BOSTON — In the summer of 1901, a Mr. Richard was apprehended for stealing art in France. Authorities found in his possession a number of pieces taken a month earlier, on July 3, from (what is now known as) the Musée de la Chartreuse in Douai.
But they didn’t find the museum’s small ancient Roman bronze of a nude, young man dubbed “Antinoüs,” despite Mr. Richard including the 6-inch figure on “a list of the objects he had removed,” according to the institution.
And so it stood, until last spring when Boston’s Museum of Fine Arts received “a routine request” from a Belgian museum to borrow its Roman statuette of “Mercury” dating to the first or second century A.D.
“We do our best to review the provenance of all outgoing loans, particularly those going overseas,” says Victoria Reed, the MFA’s curator of provenance, the person at the museum in charge of researching the ownership history of its collection and works it’s considering acquiring.
Records indicated that the MFA had purchased its “Mercury” from the major Boston collector Edward Perry Warren in 1904. Ultimately more than 3,000 works from his collection, primarily antiquities, would go to the museum via purchases and donations. Warren had loaned the “Mercury” to a London “Exhibition of Ancient Greek Art” in 1903, but, the MFA reports, “It is not known where or from whom Warren had acquired it.”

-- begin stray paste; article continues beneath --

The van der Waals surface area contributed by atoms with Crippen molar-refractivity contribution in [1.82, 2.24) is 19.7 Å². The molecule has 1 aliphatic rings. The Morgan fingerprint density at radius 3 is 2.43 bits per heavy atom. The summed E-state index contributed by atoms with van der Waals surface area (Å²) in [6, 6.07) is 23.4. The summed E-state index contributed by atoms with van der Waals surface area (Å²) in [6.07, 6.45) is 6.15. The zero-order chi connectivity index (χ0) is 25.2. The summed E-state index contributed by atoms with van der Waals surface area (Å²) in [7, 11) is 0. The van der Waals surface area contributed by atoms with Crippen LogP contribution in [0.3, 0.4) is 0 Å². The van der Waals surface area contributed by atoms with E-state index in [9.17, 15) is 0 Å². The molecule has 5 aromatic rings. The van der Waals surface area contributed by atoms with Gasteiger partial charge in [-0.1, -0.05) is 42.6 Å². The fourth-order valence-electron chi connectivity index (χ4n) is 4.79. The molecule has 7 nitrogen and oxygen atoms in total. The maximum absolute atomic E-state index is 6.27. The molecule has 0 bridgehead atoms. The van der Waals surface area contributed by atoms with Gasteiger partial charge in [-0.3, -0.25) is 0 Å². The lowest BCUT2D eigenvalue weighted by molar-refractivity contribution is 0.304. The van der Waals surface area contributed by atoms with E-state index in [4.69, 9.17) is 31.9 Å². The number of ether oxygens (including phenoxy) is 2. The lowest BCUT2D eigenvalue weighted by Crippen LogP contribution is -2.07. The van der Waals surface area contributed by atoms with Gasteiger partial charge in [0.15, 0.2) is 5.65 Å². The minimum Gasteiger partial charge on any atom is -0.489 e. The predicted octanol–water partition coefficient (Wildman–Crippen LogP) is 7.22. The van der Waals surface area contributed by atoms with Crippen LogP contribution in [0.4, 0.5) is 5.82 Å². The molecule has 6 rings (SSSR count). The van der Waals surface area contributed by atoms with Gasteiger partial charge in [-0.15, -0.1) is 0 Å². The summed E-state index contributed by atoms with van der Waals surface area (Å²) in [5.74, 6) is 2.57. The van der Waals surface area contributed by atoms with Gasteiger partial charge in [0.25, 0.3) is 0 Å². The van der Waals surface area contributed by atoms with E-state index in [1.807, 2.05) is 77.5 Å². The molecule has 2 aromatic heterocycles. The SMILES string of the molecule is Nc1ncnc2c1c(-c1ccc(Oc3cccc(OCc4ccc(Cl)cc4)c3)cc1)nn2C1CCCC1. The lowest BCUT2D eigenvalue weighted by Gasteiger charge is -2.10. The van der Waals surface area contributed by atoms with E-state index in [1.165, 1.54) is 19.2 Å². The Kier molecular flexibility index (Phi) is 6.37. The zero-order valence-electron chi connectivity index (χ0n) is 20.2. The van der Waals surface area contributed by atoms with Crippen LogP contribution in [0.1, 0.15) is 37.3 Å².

Some scholarly articles had noted “Mercury’s” resemblance to the stolen Douai sculpture, Reed says. So MFA staff wrote to the French museum about the piece last June.
“The museum in Douai had 19th-century photographs of the object that made it pretty clear that it was the same object,” Reed says. In particular, the images showed “similar areas of damage … fingers missing on the right hand, areas of loss on the torso and leg.”
The art world is notorious for hinky dealings. Pressure from foreign governments, native peoples and lawsuits have pushed American museums over the past generation to pay greater attention to how their collecting has crossed (unknowingly and knowingly) with the history of art theft — particularly involving works looted from archaeological sites or stolen by the Nazis. Numerous major museums have been embarrassed by hot goods in their holdings.
The Museum of Fine Arts itself has faced claims, for example, from the heirs of Nazi victims as well as the government of Italy. And this has prompted it to have a full-time person dedicated to researching the ownership history of works in its collection.
“The museum has tried to be pretty proactive,” Reed says.
For example, the museum’s website reports, “Since early 1998, a systematic review of the provenance of the [European art] collection has been ongoing, with the goal of identifying objects that may have been seized or improperly sold during the Nazi era.”
Which brings us back to the MFA’s “Mercury.” In October, MFA trustees voted to voluntarily return the sculpture to the French museum and ask for nothing in return. Reed says, it left Boston on Jan. 17, and arrived safely back at the Musée de la Chartreuse on Jan. 18.